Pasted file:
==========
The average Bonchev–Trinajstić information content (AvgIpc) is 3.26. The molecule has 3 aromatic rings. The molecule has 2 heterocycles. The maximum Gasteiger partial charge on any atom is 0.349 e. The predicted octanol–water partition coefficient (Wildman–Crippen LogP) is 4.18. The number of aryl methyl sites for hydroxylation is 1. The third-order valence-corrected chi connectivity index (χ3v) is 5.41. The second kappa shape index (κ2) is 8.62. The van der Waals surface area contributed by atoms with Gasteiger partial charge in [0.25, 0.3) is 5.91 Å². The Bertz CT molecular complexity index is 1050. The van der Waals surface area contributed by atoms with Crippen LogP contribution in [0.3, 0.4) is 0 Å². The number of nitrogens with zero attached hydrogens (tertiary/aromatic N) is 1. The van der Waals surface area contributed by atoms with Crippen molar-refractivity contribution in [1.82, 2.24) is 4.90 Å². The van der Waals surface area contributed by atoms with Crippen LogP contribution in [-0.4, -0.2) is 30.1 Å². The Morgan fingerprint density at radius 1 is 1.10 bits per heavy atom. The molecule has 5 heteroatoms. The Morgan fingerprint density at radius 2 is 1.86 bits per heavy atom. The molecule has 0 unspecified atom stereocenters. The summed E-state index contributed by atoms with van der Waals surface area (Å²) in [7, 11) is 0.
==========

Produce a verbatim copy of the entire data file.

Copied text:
The average Bonchev–Trinajstić information content (AvgIpc) is 3.26. The molecule has 3 aromatic rings. The molecule has 2 heterocycles. The maximum Gasteiger partial charge on any atom is 0.349 e. The predicted octanol–water partition coefficient (Wildman–Crippen LogP) is 4.18. The number of aryl methyl sites for hydroxylation is 1. The third-order valence-corrected chi connectivity index (χ3v) is 5.41. The second kappa shape index (κ2) is 8.62. The van der Waals surface area contributed by atoms with Gasteiger partial charge in [0.25, 0.3) is 5.91 Å². The Bertz CT molecular complexity index is 1050. The van der Waals surface area contributed by atoms with Crippen LogP contribution in [0.3, 0.4) is 0 Å². The number of nitrogens with zero attached hydrogens (tertiary/aromatic N) is 1. The van der Waals surface area contributed by atoms with Crippen molar-refractivity contribution in [1.82, 2.24) is 4.90 Å². The van der Waals surface area contributed by atoms with Crippen LogP contribution in [-0.4, -0.2) is 30.1 Å². The Morgan fingerprint density at radius 1 is 1.10 bits per heavy atom. The molecule has 5 heteroatoms. The Morgan fingerprint density at radius 2 is 1.86 bits per heavy atom. The molecule has 0 unspecified atom stereocenters. The summed E-state index contributed by atoms with van der Waals surface area (Å²) in [7, 11) is 0.